HTTPS Certificate

Started by safracatz, Sep 07, 2022, 12:02 AM

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safracatzTopic starter

The need for a certificate for a website is not entirely clear if the hosting provider's server is somehow engaged in data encryption.
I can't figure out in any way what functionality the certificate itself adds and how it does it? If the hosting provider just wants to take some responsibility off himself, then this is still clear.
But how, for instance, can a web site owner who has received a certificate be responsible for all users posting content there?

But the main misunderstanding is that the protocol is provided directly by the hosting provider's server, and what role the site owner's certificate plays here is not clear at all.


There is no short explanation here. The HTTPS protocol requires that the client (i.e. the site visitor) and the server on which the web site is located (i.e. your hosting provider's server) have certificates that they must exchange when establishing a secure connection. Here your logic works. BUT: The point of a secure connection is not just to apply encryption.
It should be understood that encryption is required so that an attacker located somewhere on the connection path between the client and the server cannot read and/or change the data. Here, just encryption is no longer enough. Let's imagine that the connection does not require a certificate of a specific web site. Then the attacker will be able to answer the client that he actually is the server on which your site is located. In that case, the client will send data to the attacker, and he will pretend to be a client and interact with your real web site. Technically speaking, the attacker will act as an SSL/TLS terminator. Obviously, at the same time, an attacker will be able to read everything that the client sends to the server and back, as well as change this data.

It is in order to prevent such a scenario that the HTTPS protocol authenticates the certificate. To put it simply, that is done as follows. There are a number of unconditionally trusted certification authorities. You, as the site owner, must (often with the help of a web hosting provider) generate a certificate request and send it to such a center. The center will verify that you are indeed the owner of the site, and upon successful verification will issue you a certificate for your web site with its digital signature.
Your certificate is associated with a private key that is created simultaneously when creating a certificate request. You (your hosting provider) store that key on the server where your site is hosted and is connected accordingly in the configuration of the server. Without a private key, an attacker will not be able to use (assign to himself) the certificate of your web site.

When establishing a secure connection with the server, the client verifies that the certificate sent by the server is signed by one of the above-mentioned (and known to all standard browsers) certification authorities. If the digital signature is correct, the client's browser sends to the server the data encrypted using the public part of the key located in the body of the certificate.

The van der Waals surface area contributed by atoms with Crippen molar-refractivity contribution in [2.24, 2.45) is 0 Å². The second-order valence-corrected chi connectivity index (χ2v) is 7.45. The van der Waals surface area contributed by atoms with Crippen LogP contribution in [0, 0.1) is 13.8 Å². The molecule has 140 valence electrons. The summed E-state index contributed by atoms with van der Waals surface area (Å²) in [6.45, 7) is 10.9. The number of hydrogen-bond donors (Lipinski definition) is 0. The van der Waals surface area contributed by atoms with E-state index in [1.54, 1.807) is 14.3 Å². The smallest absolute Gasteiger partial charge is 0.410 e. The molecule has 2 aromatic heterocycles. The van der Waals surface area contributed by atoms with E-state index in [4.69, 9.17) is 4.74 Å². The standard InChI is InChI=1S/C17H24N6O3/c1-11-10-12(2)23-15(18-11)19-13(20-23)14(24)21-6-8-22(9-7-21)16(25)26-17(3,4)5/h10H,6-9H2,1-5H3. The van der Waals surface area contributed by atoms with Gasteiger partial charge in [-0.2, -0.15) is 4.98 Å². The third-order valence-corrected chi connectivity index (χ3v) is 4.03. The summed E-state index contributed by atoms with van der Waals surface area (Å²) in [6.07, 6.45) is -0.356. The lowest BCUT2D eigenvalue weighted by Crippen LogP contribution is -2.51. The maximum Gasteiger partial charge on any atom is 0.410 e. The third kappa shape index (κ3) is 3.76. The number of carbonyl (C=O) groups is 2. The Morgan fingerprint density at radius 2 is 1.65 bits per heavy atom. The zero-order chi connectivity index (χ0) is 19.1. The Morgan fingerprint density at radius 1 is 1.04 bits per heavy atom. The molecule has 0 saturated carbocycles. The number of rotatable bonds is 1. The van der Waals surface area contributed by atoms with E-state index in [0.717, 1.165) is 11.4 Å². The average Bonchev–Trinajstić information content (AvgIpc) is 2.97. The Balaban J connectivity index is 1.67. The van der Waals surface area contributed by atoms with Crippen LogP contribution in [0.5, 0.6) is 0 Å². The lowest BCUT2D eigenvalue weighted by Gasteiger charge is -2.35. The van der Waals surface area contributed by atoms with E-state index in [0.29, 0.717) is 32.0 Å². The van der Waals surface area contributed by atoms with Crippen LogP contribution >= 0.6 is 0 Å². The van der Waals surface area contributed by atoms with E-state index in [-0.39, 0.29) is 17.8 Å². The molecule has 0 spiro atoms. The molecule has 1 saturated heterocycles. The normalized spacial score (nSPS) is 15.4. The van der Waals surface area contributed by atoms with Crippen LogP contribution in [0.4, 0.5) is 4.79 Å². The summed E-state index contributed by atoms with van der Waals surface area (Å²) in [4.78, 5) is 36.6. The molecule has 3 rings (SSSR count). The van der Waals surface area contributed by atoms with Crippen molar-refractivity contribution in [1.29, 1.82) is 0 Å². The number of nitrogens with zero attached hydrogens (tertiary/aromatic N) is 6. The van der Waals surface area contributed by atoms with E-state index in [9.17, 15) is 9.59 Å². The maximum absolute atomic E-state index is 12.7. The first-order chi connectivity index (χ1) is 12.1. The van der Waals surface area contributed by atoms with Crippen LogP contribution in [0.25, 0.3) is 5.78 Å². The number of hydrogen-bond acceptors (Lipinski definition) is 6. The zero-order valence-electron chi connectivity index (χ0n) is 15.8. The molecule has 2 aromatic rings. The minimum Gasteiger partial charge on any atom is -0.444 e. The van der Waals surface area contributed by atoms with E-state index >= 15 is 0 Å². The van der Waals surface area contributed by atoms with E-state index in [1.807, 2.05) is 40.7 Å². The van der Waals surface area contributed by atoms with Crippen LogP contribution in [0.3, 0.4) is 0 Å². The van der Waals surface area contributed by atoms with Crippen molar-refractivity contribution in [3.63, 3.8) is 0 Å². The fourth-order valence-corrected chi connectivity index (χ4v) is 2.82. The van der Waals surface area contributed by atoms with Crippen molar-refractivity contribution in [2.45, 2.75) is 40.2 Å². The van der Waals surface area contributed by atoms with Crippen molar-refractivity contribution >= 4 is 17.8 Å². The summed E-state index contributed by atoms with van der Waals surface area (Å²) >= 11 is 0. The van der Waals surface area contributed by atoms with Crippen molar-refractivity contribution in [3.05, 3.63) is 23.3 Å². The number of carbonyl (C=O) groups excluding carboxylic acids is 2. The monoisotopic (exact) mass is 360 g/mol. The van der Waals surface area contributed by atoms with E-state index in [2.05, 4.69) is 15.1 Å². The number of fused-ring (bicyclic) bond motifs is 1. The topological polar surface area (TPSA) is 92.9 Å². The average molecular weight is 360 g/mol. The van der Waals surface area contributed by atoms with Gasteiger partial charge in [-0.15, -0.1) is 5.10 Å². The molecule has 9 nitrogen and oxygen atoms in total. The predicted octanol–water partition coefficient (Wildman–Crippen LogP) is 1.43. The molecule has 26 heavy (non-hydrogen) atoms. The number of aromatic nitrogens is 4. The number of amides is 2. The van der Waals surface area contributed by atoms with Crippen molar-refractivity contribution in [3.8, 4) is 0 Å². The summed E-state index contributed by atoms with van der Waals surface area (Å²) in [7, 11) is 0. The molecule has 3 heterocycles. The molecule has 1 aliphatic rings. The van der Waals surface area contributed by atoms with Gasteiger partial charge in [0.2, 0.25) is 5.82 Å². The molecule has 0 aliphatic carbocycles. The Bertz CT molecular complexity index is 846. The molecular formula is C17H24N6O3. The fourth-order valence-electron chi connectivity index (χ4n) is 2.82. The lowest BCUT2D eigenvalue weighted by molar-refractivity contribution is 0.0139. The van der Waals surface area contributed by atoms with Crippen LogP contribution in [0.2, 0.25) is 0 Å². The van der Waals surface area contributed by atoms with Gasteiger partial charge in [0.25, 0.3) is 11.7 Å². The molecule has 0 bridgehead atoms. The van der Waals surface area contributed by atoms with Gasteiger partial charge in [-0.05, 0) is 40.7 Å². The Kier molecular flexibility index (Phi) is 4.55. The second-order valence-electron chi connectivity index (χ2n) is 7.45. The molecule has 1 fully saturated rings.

Without a private key, an attacker will not be able to decrypt the client's request and, accordingly, will not be able to give a correct answer to it. Thus, it is guaranteed that the client will connect only to the right server.

Actually, in order for an attacker not to be able to generate a "fake" web site certificate himself, the direct participation of the site owner is required here. The certification authorities will sign only the certificate, the creator of which will be able to prove that he really owns the web site. In this case, it's you.

Sometimes the hosting provider can do it all by himself - if you registered a domain through that web hosting provider and use his domain name servers. Otherwise, we cannot do without your participation. If you think about it, it makes sense. Imagine that an attacker gets access to one of the hosting providers (not necessarily yours). Then what will prevent him from getting a digital signature from the certification authority if the center does not try to verify the ownership of the web site?

Я И Бал Крассавиц

Hello! The owner of the site, in no case has anything to do with the consumers of the site, since each person is responsible for himself!) And in addition, I would like to say that you asked a good question!)


An SSL certificate is needed so that fraudsters cannot intercept the personal data that users enter on your website.
Personal data is logins and passwords from accounts, bank card numbers, email addresses, etc. This means that an SSL certificate is useful on the websites of banks, payment systems, corporations, online stores, social networks, state-owned enterprises, online forums, etc.

SSL certificate is beneficial for the site owner: this way you will confirm that it is safe to enter personal data on the site and take care of customers.
If a person is worried that confidential information will fall into the wrong hands, he will receive additional guarantees. Less risk for users, higher reputation of the company.
If the site has an SSL certificate, a secure connection is established between the client's browser and the site. In this case, the browser first converts the card number into a random set of characters and only then sends it to the server.
You can decrypt the message only with a special key that is stored on web server. If the scammers intercept the information, they will not understand what it means.